Work in small batches using small, cross-functional teams and hold yourselves accountable using continuous testing with actionable metrics.
That, to me, is the heart of Eric Ries’ excellent book The Lean Startup. Ries is himself an entrepreneur and Lean Startup methodology is derived from having applied principles of Toyota’s lean manufacturing to the issues he faced as the CTO of IMVU.
A quick Google search will show that his ideas on a Build-Measure-Learn cycle of agile project development is really catching on, and here are three things that really struck me as I read the book.
“The Minimum Viable Product is the basic learning tool that you test hypotheses on. It is the most stripped down version of the product that will help you learn what you need to know. Once you have your idea, the MVP is what you use to measure, learn and adjust.”
As I read the book, I was in the midst of a huge project (a responsive version of http://www.clermontcountyohio.gov/) and I realized that it was starting to fall victim to scope creep.
“As you consider your own minimum viable product, let this simple rule suffice: remove any feature, process or effort that does not contribute directly to the learning you seek.”
The MVP was the serendipitous kick I needed and the very next day I stripped out any planned functionality that was not absolutely needed.
Just like that, I was back on target to hit my launch date with ease.
”Success is not delivering a feature. Success is learning how to solve the customer’s problem.”
Ries explains that the goal of an MVP is to draw a line in the sand and let your users decide what they think of the new line. I had allowed myself to be lulled into creating a beautiful, idealized strategy of what the new site should be… but I was doing it in a vacuum.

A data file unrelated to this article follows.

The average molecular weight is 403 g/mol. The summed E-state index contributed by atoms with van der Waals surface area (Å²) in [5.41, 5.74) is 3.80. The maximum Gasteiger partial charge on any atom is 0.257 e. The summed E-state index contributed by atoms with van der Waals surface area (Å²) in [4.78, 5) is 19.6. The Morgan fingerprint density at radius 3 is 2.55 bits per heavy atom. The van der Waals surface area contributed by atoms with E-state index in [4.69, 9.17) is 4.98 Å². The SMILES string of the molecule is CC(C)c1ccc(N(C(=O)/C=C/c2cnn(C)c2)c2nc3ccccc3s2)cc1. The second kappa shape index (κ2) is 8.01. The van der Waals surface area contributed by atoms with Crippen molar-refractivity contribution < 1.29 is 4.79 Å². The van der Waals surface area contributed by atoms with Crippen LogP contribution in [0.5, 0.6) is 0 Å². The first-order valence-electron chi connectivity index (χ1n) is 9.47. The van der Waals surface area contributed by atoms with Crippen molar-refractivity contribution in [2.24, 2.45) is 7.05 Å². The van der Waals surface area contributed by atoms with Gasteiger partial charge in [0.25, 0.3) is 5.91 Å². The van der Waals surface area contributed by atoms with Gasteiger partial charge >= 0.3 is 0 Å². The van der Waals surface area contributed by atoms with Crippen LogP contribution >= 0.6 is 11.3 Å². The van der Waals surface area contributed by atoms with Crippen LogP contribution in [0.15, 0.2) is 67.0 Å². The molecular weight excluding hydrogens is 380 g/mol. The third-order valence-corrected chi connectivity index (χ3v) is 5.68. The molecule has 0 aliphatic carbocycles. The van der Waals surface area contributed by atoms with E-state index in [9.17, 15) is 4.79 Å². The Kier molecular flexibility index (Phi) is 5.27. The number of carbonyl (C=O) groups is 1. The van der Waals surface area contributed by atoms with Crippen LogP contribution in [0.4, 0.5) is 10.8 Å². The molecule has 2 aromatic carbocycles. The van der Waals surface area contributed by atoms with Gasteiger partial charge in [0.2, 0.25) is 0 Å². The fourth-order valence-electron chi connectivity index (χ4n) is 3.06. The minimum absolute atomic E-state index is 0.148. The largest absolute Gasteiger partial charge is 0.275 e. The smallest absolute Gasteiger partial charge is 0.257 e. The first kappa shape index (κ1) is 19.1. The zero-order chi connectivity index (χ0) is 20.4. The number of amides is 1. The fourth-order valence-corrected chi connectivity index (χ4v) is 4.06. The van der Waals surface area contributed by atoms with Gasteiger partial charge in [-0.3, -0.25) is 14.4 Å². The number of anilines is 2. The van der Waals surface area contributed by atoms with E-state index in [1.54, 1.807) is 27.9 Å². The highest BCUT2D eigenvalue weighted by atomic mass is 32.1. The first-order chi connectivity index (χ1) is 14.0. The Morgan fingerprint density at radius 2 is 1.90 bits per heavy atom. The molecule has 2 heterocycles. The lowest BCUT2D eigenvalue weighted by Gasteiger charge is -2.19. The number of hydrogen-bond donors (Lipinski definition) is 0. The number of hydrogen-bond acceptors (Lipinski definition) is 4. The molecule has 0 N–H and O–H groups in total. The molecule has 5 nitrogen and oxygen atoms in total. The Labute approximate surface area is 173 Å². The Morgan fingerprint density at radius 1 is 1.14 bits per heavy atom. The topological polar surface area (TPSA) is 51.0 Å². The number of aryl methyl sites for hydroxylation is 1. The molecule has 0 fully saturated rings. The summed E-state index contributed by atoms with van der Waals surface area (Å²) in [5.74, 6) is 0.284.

The MVP will allow me to get feedback from actual users and it has already been significantly altered based on the reaction of some initial testing done with quality (meaning honest answers that I did not always like) testers. While I had a great initial strategy, it’s always helpful to look at actual, real-world results.
Simply ask “Why?” five times in order to drill down to the root cause of an issue. From an HBR article:
One such technique is called Five Whys, which has its origins in the Toyota Production System, and posits that behind every supposedly technical problem is actually a human problem. Applied to a start-up, here’s how it works:
“What began as a purely technical fault is quickly revealed to be a very human managerial issue.”
“That’s where the proportional investment tactic is so important. If this outage was a minor problem, it’s essential that we make only a minor investment.”
“At Toyota, this person is the chief engineer:
Shusha are often called heavy-weight project managers in the U.S. literature, but this name understates their real role as design leaders. Toyota employees translate the term as chief engineer; and they refer to the vehicle under development as the shusha’s car. They assured us that the shusha has final, absolute authority over every aspect of vehicle development.”
When the product or project is successful, it will need to be moved out into the main organization to allow growth. The shusha should still be in charge, given the rewards and responsibility of a larger team and successful product.